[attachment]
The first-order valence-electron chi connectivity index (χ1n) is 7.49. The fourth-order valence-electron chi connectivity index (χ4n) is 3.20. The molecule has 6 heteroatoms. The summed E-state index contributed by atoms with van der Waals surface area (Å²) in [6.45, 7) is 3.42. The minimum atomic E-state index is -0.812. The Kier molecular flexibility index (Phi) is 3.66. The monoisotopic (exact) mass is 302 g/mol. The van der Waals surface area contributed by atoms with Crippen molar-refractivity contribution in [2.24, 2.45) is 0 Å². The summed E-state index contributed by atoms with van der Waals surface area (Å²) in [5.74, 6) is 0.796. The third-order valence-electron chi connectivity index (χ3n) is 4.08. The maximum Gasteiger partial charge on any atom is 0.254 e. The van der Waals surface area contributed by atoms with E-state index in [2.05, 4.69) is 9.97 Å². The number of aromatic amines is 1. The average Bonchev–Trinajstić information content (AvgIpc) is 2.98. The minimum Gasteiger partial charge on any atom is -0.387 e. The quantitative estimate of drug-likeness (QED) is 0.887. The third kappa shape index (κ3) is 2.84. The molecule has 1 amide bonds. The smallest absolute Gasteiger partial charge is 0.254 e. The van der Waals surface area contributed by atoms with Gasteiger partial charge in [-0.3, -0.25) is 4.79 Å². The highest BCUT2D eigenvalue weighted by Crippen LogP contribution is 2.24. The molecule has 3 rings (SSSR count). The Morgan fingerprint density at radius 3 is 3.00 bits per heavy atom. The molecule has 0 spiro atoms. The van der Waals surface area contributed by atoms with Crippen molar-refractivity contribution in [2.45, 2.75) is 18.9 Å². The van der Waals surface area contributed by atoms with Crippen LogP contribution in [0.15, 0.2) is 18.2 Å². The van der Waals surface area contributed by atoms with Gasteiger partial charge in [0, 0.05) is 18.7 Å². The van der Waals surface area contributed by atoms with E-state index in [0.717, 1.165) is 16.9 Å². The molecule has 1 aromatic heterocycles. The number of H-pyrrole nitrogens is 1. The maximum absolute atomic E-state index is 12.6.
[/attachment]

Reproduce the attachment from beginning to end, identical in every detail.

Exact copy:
The first-order valence-electron chi connectivity index (χ1n) is 7.49. The fourth-order valence-electron chi connectivity index (χ4n) is 3.20. The molecule has 6 heteroatoms. The summed E-state index contributed by atoms with van der Waals surface area (Å²) in [6.45, 7) is 3.42. The minimum atomic E-state index is -0.812. The Kier molecular flexibility index (Phi) is 3.66. The monoisotopic (exact) mass is 302 g/mol. The van der Waals surface area contributed by atoms with Crippen molar-refractivity contribution in [2.24, 2.45) is 0 Å². The summed E-state index contributed by atoms with van der Waals surface area (Å²) in [5.74, 6) is 0.796. The third-order valence-electron chi connectivity index (χ3n) is 4.08. The maximum Gasteiger partial charge on any atom is 0.254 e. The van der Waals surface area contributed by atoms with E-state index in [2.05, 4.69) is 9.97 Å². The number of aromatic amines is 1. The average Bonchev–Trinajstić information content (AvgIpc) is 2.98. The minimum Gasteiger partial charge on any atom is -0.387 e. The quantitative estimate of drug-likeness (QED) is 0.887. The third kappa shape index (κ3) is 2.84. The molecule has 1 amide bonds. The smallest absolute Gasteiger partial charge is 0.254 e. The van der Waals surface area contributed by atoms with Gasteiger partial charge in [-0.3, -0.25) is 4.79 Å². The highest BCUT2D eigenvalue weighted by Crippen LogP contribution is 2.24. The molecule has 3 rings (SSSR count). The Morgan fingerprint density at radius 3 is 3.00 bits per heavy atom. The molecule has 0 spiro atoms. The van der Waals surface area contributed by atoms with Crippen molar-refractivity contribution in [2.45, 2.75) is 18.9 Å². The van der Waals surface area contributed by atoms with Crippen LogP contribution in [0.15, 0.2) is 18.2 Å². The van der Waals surface area contributed by atoms with Gasteiger partial charge in [0, 0.05) is 18.7 Å². The van der Waals surface area contributed by atoms with E-state index in [0.717, 1.165) is 16.9 Å². The molecule has 1 aromatic heterocycles. The number of H-pyrrole nitrogens is 1. The maximum absolute atomic E-state index is 12.6.